Whenthat model arose, we had a smaller percentage of the population inhigher education, and people were committed to that kind of anapproach. Now, a postsecondary education is increasingly perceived as anecessity for success in the world, and we've recognized generally thatwe need to have a college-educated population. Our workforce demandsit.
Yet, full-time undergraduates are no longer the dominantpopulation. Fifty percent of our college population goes to communitycolleges and must work, and continue to work. That population will beincreasing. And about 50 percent of the college population is"swirling" now; students are taking courses from multiple colleges anduniversities-from at least two institutions, and sometimes more. Whatdoes that mean for the curricular coherence of programs built uponthose little online boxes?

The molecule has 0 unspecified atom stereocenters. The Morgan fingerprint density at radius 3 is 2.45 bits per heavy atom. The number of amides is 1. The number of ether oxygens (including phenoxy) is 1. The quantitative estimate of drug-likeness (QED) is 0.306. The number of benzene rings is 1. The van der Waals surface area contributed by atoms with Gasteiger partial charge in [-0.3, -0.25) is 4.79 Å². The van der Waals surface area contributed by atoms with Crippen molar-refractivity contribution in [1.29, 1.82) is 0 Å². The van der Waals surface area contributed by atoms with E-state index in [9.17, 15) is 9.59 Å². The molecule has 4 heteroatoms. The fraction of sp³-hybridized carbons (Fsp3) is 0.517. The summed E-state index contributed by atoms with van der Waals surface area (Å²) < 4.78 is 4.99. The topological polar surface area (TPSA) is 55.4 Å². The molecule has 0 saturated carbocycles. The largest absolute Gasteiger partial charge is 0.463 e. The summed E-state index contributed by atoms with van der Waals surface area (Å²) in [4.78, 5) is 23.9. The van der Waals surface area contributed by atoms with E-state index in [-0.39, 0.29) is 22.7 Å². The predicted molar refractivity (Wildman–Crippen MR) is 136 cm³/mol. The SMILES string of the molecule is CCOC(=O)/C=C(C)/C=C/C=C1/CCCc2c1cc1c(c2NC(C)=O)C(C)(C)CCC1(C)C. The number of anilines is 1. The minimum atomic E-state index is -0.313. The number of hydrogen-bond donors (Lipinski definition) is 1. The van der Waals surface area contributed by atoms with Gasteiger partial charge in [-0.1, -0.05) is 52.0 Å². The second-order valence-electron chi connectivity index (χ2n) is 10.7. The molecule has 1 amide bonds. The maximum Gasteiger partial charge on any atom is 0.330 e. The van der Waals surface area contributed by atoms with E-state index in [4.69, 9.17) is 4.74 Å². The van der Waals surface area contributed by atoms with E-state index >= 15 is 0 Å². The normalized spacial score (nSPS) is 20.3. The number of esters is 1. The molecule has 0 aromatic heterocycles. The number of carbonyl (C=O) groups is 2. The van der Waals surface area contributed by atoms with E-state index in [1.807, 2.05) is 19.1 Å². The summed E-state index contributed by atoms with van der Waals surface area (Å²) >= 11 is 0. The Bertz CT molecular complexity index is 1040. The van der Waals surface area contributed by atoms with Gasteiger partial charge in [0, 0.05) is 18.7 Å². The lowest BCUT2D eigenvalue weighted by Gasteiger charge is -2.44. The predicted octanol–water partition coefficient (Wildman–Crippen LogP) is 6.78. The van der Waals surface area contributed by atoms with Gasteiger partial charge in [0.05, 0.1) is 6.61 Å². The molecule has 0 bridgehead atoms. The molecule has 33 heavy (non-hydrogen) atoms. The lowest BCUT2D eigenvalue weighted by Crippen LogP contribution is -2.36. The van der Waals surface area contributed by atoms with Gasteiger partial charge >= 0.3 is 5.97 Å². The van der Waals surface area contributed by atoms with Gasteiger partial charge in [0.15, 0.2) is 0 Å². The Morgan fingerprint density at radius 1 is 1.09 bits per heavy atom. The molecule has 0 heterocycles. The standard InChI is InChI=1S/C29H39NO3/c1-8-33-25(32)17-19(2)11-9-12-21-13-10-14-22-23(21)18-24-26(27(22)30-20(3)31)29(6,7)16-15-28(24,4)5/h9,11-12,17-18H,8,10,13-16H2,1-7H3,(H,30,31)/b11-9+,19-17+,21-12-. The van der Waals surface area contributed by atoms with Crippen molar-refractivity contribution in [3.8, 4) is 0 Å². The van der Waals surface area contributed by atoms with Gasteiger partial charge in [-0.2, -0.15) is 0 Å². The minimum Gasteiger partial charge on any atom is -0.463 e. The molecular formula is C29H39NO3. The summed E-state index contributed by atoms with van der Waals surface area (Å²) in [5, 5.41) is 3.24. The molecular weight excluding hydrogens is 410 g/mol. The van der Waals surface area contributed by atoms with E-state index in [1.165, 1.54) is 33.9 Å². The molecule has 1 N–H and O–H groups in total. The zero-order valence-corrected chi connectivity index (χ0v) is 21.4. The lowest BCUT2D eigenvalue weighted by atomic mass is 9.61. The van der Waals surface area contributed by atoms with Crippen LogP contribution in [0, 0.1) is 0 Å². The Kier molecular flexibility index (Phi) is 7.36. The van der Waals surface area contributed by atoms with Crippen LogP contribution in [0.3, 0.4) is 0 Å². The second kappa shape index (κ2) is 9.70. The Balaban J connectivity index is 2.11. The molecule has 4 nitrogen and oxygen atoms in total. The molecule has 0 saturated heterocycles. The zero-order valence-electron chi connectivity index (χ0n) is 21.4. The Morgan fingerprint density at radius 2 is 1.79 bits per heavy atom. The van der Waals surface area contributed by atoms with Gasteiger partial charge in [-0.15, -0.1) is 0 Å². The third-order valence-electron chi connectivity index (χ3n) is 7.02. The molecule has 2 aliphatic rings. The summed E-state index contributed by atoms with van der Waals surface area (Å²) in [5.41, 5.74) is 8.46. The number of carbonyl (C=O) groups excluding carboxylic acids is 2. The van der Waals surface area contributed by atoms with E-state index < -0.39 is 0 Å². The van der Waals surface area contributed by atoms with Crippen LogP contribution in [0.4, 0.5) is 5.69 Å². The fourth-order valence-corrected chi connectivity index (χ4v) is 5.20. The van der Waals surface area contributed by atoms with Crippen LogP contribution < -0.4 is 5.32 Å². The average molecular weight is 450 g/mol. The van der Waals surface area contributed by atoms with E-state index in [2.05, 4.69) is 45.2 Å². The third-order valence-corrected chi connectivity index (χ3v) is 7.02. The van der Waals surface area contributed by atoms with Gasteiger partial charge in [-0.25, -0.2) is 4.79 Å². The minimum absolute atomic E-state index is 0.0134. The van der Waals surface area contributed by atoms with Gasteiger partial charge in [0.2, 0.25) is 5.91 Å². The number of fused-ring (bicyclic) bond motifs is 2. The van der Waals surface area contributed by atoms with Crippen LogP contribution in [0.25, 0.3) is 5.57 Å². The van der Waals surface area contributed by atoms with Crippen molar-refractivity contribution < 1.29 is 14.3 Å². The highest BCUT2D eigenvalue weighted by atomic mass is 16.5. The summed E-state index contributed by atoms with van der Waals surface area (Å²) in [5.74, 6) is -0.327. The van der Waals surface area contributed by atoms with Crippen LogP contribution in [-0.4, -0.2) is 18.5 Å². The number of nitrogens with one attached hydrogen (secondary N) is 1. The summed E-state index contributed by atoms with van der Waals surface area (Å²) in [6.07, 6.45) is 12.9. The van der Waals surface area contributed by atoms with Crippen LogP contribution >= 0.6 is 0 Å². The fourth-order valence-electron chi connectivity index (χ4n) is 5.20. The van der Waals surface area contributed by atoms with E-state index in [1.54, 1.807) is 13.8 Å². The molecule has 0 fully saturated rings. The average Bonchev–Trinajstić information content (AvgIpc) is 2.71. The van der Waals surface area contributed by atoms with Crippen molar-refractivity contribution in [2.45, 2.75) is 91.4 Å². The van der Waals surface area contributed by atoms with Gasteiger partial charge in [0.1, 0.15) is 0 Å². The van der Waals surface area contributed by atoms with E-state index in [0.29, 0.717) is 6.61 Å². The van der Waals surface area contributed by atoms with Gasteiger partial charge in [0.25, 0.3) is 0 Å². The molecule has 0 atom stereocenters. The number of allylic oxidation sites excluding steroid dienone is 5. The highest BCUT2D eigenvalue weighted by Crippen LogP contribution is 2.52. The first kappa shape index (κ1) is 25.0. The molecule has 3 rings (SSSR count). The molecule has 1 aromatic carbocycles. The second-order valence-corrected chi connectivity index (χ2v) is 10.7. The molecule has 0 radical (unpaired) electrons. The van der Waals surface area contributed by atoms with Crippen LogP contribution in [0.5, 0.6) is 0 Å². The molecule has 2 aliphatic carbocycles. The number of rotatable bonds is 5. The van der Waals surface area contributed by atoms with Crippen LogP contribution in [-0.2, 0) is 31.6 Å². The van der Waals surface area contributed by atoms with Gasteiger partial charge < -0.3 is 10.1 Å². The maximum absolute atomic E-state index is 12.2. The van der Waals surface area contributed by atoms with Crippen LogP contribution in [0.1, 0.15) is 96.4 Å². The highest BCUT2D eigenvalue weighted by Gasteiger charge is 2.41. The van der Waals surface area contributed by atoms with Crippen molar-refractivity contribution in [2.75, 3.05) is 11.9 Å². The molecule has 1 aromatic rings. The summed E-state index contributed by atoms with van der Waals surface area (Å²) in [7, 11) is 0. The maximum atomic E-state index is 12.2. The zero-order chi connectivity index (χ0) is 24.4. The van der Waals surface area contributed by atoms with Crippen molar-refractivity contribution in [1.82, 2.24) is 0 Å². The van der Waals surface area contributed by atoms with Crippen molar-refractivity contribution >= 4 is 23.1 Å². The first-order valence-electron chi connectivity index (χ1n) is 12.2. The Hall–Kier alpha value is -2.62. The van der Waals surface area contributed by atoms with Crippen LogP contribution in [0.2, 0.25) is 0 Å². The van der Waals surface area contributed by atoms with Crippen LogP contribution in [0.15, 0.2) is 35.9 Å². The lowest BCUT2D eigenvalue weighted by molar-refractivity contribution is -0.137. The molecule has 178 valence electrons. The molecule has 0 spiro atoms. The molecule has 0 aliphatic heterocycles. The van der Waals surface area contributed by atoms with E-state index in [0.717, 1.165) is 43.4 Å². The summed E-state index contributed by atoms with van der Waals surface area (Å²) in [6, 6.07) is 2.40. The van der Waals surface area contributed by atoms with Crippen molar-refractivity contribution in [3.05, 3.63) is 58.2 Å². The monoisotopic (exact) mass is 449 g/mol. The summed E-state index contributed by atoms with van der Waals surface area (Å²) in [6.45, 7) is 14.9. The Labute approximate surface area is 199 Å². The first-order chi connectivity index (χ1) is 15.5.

Then let's talk about how technology may or may not help: Can ePortfolios, for instance, handle the 'swirling' phenomenon?
Highered professionals are beginning to recognize that ePortfolios may bemore effective than standardized tests when it comes to documentingstudent learning. The Association of American Colleges and Universitieshas released a survey that brings that point home. Employers, too, aretelling us, "We don't care about test scores. What we want is evidencethat students have been involved in internships and service learningprograms, and that they've done project work and have developed team,collaboration, communication, and leadership skills."